The existing 1997 Religion Law is being replaced by a new Religion Law, to come into force on 1 May 2008 (see F18News 31 March 2008 http://www.forum18.org/Archive.php?article_id=1107). The new Law divides religious confessions into "churches", "religious communities" and "religious groups". However, the new Law does not define what these terms mean. It does, however, state that confessions retain the status they had under the 1997 Law. This divided confessions – without any definitions - between five recognised "religious communities" and all other confessions, which were described as "religious groups". The "religious communities" in the old Law were the Macedonian Orthodox Church, the Islamic Community, the Catholic Church, the Jewish Community and the Methodist Church.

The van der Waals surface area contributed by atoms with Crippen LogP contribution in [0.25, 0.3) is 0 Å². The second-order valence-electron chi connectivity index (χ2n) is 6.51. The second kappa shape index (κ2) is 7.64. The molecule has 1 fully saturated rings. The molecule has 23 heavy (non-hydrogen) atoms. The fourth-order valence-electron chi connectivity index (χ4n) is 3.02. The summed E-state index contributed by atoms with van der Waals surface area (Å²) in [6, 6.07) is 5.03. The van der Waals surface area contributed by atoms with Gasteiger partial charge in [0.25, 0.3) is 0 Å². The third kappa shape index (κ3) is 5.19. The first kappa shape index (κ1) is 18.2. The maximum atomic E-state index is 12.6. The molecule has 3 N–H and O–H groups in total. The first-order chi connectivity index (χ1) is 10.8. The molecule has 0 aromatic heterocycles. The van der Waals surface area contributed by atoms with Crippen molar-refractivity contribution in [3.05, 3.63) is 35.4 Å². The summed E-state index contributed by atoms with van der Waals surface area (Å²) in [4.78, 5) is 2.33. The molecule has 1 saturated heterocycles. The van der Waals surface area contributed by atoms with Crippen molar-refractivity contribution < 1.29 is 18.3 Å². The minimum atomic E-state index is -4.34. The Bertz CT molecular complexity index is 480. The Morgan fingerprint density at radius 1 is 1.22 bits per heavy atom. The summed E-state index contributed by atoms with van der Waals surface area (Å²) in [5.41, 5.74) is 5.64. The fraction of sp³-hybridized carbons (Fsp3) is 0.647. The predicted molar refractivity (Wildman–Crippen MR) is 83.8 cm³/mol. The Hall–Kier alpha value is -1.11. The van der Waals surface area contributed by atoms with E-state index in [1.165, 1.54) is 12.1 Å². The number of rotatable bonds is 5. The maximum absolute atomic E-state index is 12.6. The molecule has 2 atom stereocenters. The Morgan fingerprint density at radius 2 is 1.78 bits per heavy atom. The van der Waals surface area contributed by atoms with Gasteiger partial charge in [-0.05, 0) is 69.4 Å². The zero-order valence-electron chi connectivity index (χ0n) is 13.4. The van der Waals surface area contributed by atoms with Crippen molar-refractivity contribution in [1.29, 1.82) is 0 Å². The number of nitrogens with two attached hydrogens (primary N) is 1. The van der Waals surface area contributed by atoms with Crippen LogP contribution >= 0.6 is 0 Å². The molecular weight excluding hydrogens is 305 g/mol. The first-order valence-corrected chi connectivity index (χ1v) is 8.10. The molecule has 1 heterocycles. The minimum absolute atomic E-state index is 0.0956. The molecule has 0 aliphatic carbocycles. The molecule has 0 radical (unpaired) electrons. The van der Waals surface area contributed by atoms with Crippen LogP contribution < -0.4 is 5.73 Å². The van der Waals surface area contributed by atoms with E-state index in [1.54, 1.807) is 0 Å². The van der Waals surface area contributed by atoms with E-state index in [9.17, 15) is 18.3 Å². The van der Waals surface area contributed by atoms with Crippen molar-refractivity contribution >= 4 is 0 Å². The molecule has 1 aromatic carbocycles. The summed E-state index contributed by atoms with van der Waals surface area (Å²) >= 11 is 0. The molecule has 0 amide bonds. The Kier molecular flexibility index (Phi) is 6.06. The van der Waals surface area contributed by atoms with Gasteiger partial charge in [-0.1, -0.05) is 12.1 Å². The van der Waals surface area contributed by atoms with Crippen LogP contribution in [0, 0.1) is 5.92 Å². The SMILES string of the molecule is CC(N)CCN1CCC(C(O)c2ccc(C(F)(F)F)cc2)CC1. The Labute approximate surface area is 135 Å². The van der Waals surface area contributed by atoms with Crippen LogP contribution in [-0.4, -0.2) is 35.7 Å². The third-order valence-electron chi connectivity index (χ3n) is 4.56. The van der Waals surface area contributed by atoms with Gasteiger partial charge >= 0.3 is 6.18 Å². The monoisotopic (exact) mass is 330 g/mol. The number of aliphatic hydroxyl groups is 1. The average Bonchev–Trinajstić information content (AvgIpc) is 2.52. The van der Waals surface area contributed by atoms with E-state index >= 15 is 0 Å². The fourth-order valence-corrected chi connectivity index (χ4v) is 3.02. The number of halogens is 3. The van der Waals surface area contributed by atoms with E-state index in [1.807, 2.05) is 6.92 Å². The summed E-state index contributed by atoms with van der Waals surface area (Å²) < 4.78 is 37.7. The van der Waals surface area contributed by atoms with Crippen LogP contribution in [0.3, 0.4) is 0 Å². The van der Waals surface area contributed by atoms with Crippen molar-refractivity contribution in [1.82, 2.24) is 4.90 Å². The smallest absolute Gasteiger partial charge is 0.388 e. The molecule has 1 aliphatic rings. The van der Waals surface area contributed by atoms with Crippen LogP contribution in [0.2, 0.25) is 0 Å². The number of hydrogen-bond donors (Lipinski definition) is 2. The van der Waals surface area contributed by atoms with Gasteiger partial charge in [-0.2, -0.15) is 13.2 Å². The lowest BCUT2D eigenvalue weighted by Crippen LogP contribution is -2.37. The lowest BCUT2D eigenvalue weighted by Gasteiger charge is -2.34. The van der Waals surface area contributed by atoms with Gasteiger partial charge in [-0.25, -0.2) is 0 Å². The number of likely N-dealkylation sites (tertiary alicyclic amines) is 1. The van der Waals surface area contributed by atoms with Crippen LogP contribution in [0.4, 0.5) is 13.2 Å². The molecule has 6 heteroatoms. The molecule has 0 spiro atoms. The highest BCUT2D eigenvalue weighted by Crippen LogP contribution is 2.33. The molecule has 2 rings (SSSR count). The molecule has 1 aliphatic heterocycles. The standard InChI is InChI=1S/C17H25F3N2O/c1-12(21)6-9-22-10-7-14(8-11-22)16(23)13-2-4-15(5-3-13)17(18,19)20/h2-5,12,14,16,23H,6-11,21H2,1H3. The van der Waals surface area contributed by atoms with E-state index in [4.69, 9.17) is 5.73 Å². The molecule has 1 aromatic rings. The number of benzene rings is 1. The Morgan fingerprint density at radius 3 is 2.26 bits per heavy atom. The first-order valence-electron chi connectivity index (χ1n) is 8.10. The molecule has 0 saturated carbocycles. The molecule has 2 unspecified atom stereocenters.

No-one who Forum 18 has spoken to, amongst either Macedonian religious confessions of all faiths or the State Committee for Relations with Religious Communities and Religious Groups, was able to explain the differences between "churches", "religious communities" and "religious groups" - or even to definitively state whether are any legal differences. A variety of conflicting interpretations of these terms have been suggested by religious confessions to Forum 18. Lack of legal clarity is a long-standing problem in Macedonia. A previous draft of the Religion Law was criticised in May 2006 by the Organisation for Security and Co-operation in Europe's (OSCE) Advisory Council on Freedom of Religion or Belief for – amongst other concerns - a lack of clarity in its language and definitions (see http://www.legislationline.org/download/action/download/id/760/file/9513d05ab234b60d6429bbe3a6c8.pdf). The Council of Europe's Venice Commission also criticised the Law's provisions (see http://www.venice.coe.int/webforms/documents/?pdf=CDL-AD%282007%29005-e).